The widespread availability of online gambling is causing increasing concern that the internet may contribute to problem gambling. In particular, the ability to make large wagers, continuous gambling, and instant feedback has led to concerns that internet gaming could lead to excessive gambling behaviour. However, the majority of online gamblers display responsible gaming practices and can set loss limits and self-exclude. In addition, many sites offer a variety of payment methods and have customer support staff. Identifying, detecting and acting on early risk indicators may reduce the harms sustained by Internet gamblers. Longitudinal research is also needed to untangle whether game-specific characteristics play a causal role in the emergence of problems.
Currently, regulated online gambling is available in 48 states in the USA. The two holdouts are Utah and Hawaii, mainly due to the religious beliefs of the populations. Many of the states that have a legal framework for online gambling have strict regulations, including player identification requirements and age restrictions. Some of the regulated websites provide secure environments, with encryption of information to ensure privacy. However, it is important to check that a website has this security feature before registering. It is also advisable to choose an username that does not reveal your personal identity, and never share passwords. In addition, players should use a credit card that has a chip to avoid being exposed to fraud.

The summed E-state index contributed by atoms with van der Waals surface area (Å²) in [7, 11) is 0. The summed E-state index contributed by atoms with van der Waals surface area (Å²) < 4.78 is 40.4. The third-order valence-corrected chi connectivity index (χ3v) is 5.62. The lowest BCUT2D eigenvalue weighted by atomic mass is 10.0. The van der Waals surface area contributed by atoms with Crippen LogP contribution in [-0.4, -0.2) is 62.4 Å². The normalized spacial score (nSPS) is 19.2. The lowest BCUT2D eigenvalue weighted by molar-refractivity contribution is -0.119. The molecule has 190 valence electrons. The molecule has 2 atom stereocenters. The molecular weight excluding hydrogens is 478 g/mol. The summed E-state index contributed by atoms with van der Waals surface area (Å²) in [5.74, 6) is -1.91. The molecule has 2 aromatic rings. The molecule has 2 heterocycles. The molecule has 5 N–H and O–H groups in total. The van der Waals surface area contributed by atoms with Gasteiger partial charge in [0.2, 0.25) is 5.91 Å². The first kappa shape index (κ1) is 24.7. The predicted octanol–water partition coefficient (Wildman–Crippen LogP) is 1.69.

A number of studies have investigated the relationship between Internet gambling and problem gambling. In a nationally representative sample, one study found that Internet gambling was associated with a greater likelihood of problematic gambling, although this association was only evident for those who had never experienced problem gambling before. Another study found that when other factors were controlled for, Internet gambling did not predict problem gambling severity.
However, this study was cross-sectional and relied on self-reporting. Furthermore, a recent review of the literature has found that most Internet gamblers do not operate exclusively on an online basis. Rather, they integrate online gambling with other forms of gambling, such as land-based and lottery activities. In addition, some of these studies have used a mixed method design, and have therefore been unable to determine causality.
A growing body of evidence suggests that Internet gambling may be a significant contributor to problematic behaviours, but it is crucial to develop effective treatment and prevention strategies. This will require cooperation between independent researchers to design and evaluate interventions, operators to enable access to data, and regulators to enforce responsible gambling policies. In addition, brief online interventions and more in-depth treatments should be developed to address the unique needs of Internet gamblers. The development of an online self-exclusion programme should also be a priority. Moreover, research is required to investigate how internet gambling behaviour can be integrated more broadly with offline gambling. This will be important to help understand the impact of online gambling on problem behaviours, particularly impulsivity and craving. This may ultimately contribute to the development of a new behavioural addiction disorder in the fifth edition of the Diagnostic and Statistical Manual of Mental Disorders.